In honor of Women’s History Month, we wanted to take a moment to highlight the women surgeons of the VA Eastern Colorado Health Care System. These surgeons follow in the footsteps of Dr. Mary Edwards Walker, the first female surgeon on record in 1855. Not only do these women surgeons provide outstanding care, they are also a welcomed representation for other women – one of the fastest growing groups in the Veteran population.
Dr. Jessica Rove, cardiothoracic surgeon, knocks on Vietnam Veteran Wayne Bullock’s hospital room to check on him while he sits by the window, healing after a major surgery. “How are you feeling?” she asks.
“You are the best,” he says, without hesitation. “I’m recovering quite well. That’s a testament to you and your team.”
Rove took a seat to spend time with her patient (pictured above). She knows that surgery is more than repairing people’s bodies — it’s about trusting relationships. She listens intently to the Veteran as he shares vivid memories of his service and she doesn’t leave without shaking his hand, telling him, “This has been a true honor.”
As one of 13 women surgeons at VA Eastern Colorado Health Care System (ECHCS), Rove and her counterparts dedicate their time to providing Veterans with comprehensive, high-quality care.
Providing care across ten specialties
These women make up 22 percent of all ECHCS surgeons, collectively providing care across 10 specialties for most anything a patient would need from head to toe: Neurology, Ophthalmology; Ear, Nose and Throat (ENT); Cardiothoracic, Vascular, Orthopedic (hand), breast, Gynecologic, Podiatry and general surgery.
As healers, teachers and leaders in their fields of practice, teamwork drives every role they live and work each day.
“It takes a village,” says Dr. Rajshri Bolson, who specializes in orthopedic hand surgery. By 11 a.m. she’s already scrubbing to perform her second surgery of the day – removing a metal plate from a patient’s wrist, a post-fracture injury.
Leading the surgery department into the future
Bolson splits her time between the clinic and administrative duties as assistant chief of Surgery for ECHCS – a system with just over 138,000 enrolled Veterans. When not tending to her busy clinical practice, she’s mentoring medical trainees, studying the latest research, and leading the surgery department into the future with a constant drive to expand patient access and services.
While also giving credit to collegial and home support, Bolson – a wife and mother of two – recognizes the balance she and her colleagues alike must carry through daily, demanding schedules.
“As physicians, there is a lot required of us and it takes a certain kind of person who can juggle it all, remain focused on day-to-day priorities and keep the patients’ needs first and foremost,” says Bolson, who’s been in practice 10 years now. “I’ve been very much inspired by people I have met along the way – both female and male.”
Bolson says she was first drawn to her chosen specialty because she likes to solve problems, to work with her hands, and to have a direct effect on “restoring function” and quality of life for patients. In hand surgery, the goal is very much to help patients return to their job, hobbies and activities of daily living so they literally and figuratively can feed themselves and their loved ones.
Forging the way for other female surgeons
According to a 2019 joint report by the American Medical Association and Association of American Medical Colleges, male doctors dominated orthopedic surgery (85 percent), neurological surgery (82 percent) and thoracic surgery (78 percent) – all specialties represented by ECHCS women surgeons.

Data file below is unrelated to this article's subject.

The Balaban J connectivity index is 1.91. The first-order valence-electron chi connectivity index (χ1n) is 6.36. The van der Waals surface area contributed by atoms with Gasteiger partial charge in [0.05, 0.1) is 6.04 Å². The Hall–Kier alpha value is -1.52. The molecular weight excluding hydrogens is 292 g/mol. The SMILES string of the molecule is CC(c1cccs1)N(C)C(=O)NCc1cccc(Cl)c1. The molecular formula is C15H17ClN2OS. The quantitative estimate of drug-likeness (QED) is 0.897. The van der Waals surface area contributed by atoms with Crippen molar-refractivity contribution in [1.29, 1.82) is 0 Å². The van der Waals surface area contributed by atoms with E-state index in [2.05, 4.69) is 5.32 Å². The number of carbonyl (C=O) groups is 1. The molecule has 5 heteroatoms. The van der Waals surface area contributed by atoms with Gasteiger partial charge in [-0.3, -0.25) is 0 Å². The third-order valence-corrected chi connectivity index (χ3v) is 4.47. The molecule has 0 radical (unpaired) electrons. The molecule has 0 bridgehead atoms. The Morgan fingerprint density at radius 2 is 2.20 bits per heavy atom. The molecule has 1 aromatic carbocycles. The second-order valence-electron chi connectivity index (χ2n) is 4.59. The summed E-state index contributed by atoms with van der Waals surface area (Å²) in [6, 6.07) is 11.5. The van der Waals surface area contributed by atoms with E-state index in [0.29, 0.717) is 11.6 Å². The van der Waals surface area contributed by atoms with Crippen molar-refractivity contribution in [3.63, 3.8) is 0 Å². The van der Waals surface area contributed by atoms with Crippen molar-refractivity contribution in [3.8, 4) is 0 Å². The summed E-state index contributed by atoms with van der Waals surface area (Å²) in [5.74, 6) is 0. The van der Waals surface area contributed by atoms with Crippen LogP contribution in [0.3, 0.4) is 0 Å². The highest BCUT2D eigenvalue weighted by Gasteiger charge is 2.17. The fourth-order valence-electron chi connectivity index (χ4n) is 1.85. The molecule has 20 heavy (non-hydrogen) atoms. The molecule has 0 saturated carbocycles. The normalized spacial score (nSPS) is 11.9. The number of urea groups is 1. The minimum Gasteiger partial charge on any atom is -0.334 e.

Despite these data and the historical challenges women have faced, surgeons like Bolson continue to forge through a traditionally male-dominated field while paving the way for others.
“Certainly, I have benefited from the exceptionally hard work women in medicine have done before me, and more work is still needed,” says breast surgeon Katrina Oyague.
Oyague talks about how the surgical process is “a very unique relationship” that starts with establishing rapport and trust at the time of diagnosis and continues through the actual operation and, finally, recovery and surveillance.
One and a half years into her time with ECHCS, Oyague is grateful to serve the unique needs of women – one of the fastest growing groups in the overall Veteran population. At VA ECHCS alone, nearly 12,000 women Veterans were cared for in fiscal year 2020, an increase by 9% from 2018.
This growth is anticipated to continue and Oyague hopes women Veterans continue to seek VA care for specialty services and women’s specific needs.
Wants women to know about cardiothoracic surgery
Like Oyague, Rove wants all Veterans, including women, to know they can go to VA for care like cardiothoracic surgery. Out of the 200 cardiothoracic cases she’s performed since the Rocky Mountain Regional VA Medical Center opened in August 2018, Rove notes that only two of them were women Veterans, despite the prevalence of cardiac disease found in the general population.
While it will require continued education and outreach to help Veterans — of all gender identities — to understand what services may be available to them, Dr. Brook McConnell, ENT Surgeon, is personally glad Veterans have VA for “equitable, evidence-based care, regardless of their socioeconomic status, insurance status or location of health care delivery.”
When McConnell looks back at her six years and counting with VA, what stands out most to her is being able to work in a daily practice of “actually doing something meaningful and real.”
VA is here to serve all who have served.
Talk with your primary care provider today to learn more about how VA can best serve your unique health care needs and discover what specialty care may be available to you.
Terri Rorke is a public affairs specialist for the VA Eastern Colorado Health Care System.